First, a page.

I again realised how in different roles and contexts of life, our own ego-talk pressures us into comparison, competition and control and it was fascinating to help individuals to stop and “overhear” their own ego-talk and think about the effect it has on life, work, family etc. This realisation helps us to move into spaces of collaboration (instead of competition), relationship (not comparison), and just claiming our own gifts (instead of control).  Through this I had to ask the question again: “what matters most to me”? Isn’t this a question that in our fast paced world we need to continuously cultivate and be honest about?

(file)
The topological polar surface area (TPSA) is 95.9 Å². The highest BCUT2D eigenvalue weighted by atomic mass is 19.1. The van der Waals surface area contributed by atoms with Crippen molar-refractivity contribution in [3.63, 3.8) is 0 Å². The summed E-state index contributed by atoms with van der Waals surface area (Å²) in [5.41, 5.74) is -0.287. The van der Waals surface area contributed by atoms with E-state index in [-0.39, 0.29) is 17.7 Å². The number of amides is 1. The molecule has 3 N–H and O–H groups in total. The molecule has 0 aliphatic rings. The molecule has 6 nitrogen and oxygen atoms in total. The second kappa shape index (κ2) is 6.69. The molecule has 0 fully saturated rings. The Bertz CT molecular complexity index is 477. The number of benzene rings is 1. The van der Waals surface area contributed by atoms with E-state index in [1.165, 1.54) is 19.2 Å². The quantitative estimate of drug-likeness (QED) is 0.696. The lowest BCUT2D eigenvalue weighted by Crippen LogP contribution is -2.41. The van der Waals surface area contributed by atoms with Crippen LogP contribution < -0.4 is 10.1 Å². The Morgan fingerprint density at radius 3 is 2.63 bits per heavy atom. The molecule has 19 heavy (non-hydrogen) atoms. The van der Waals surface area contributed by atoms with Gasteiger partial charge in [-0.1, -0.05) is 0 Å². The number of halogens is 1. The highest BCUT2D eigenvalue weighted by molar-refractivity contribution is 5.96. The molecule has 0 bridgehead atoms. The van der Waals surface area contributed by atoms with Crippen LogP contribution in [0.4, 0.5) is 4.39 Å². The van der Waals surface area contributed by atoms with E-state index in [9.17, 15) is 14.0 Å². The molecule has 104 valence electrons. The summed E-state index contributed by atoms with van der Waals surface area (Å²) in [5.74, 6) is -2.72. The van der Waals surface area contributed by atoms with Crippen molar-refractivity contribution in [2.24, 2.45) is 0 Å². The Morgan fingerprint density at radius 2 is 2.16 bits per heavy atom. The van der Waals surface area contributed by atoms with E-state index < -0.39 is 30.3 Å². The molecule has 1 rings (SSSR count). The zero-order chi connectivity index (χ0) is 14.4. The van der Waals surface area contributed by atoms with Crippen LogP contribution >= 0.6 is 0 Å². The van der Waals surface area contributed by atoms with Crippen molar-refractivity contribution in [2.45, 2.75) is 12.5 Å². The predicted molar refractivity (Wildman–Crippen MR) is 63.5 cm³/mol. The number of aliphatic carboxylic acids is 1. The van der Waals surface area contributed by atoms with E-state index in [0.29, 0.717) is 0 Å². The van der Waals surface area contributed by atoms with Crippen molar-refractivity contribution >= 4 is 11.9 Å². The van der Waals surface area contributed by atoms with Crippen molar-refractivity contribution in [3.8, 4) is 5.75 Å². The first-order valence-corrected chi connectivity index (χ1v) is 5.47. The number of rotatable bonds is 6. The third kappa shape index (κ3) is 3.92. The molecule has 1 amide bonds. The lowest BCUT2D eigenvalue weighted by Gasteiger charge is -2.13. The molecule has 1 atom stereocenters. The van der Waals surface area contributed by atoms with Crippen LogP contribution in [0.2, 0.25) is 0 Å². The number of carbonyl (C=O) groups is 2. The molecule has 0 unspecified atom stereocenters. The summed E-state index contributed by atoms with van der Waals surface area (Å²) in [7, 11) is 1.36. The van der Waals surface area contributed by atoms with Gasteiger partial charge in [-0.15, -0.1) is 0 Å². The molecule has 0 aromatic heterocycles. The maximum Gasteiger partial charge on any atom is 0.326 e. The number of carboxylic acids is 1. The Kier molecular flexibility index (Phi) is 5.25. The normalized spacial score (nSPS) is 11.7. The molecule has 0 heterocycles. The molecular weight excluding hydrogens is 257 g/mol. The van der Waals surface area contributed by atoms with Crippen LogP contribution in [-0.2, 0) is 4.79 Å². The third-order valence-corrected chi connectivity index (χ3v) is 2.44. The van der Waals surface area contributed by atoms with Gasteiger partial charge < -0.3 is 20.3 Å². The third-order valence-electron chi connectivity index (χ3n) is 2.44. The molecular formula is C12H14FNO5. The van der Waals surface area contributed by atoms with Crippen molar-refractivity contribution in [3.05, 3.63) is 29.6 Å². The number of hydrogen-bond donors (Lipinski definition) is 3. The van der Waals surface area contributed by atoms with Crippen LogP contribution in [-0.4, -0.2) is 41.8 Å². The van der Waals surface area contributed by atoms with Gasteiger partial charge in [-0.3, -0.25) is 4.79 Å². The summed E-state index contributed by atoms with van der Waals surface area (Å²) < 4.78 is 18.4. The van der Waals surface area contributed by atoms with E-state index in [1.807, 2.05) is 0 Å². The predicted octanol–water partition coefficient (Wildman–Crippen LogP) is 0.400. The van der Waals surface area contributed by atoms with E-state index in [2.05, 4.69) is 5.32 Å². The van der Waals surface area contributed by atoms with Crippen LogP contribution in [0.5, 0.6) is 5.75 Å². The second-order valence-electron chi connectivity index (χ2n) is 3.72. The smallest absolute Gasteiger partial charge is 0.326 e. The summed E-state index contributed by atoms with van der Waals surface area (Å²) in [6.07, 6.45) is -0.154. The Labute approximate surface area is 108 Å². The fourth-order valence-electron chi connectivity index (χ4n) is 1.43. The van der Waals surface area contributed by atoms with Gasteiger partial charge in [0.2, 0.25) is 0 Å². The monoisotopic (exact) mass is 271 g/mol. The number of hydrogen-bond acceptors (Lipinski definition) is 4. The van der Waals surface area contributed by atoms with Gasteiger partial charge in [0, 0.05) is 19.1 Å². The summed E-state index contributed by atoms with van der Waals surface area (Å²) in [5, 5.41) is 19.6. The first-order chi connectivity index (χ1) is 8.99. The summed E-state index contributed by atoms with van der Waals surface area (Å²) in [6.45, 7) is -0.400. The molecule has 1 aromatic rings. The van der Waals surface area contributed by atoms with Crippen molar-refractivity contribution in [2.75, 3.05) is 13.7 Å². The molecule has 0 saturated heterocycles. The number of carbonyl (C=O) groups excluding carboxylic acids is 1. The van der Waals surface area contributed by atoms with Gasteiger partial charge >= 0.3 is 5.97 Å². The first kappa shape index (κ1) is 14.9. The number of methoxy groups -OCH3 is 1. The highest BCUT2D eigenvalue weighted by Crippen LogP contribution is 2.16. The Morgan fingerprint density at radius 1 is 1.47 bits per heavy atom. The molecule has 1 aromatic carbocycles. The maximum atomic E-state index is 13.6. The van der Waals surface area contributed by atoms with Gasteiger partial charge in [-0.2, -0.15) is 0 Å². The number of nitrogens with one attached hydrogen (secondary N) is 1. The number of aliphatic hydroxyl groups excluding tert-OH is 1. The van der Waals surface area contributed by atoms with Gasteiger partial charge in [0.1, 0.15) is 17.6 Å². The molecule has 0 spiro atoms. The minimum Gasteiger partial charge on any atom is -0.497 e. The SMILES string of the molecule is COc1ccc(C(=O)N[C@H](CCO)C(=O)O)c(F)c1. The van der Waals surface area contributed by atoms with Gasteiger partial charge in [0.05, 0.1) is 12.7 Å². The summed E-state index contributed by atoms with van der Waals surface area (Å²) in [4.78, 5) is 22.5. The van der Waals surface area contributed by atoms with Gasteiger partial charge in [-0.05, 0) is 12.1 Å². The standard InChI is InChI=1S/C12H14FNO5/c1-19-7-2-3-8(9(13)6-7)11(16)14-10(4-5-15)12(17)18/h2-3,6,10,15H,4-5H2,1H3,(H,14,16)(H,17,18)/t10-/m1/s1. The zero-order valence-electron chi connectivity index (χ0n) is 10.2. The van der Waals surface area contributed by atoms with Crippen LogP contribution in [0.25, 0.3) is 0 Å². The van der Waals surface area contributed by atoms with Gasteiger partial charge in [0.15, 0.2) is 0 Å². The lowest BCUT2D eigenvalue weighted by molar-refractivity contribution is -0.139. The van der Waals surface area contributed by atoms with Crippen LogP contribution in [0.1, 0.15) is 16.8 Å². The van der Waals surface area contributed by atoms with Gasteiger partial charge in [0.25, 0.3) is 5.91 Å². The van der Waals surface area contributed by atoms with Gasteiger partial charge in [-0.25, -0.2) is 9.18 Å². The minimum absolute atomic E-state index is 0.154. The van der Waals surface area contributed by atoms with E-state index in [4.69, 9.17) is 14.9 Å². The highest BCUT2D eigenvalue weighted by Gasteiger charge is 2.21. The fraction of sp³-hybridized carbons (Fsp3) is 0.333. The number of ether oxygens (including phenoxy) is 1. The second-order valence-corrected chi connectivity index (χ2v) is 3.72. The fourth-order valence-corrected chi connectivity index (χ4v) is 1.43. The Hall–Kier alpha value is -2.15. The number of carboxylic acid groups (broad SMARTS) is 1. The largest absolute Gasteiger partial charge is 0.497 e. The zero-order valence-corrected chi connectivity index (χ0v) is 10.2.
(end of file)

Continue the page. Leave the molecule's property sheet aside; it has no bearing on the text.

In my own journey with Spiritual Intelligence my belief was strengthened that we need to help each other to move toward soulfulness through small practical sustainable steps and I am so excited to continue working with organisations, leaders and individuals towards the path less taken towards a life of more meaning, more connection and less competition! May you take the time to experience the small nudges of your soul and receive the wisdom to know how and when to act.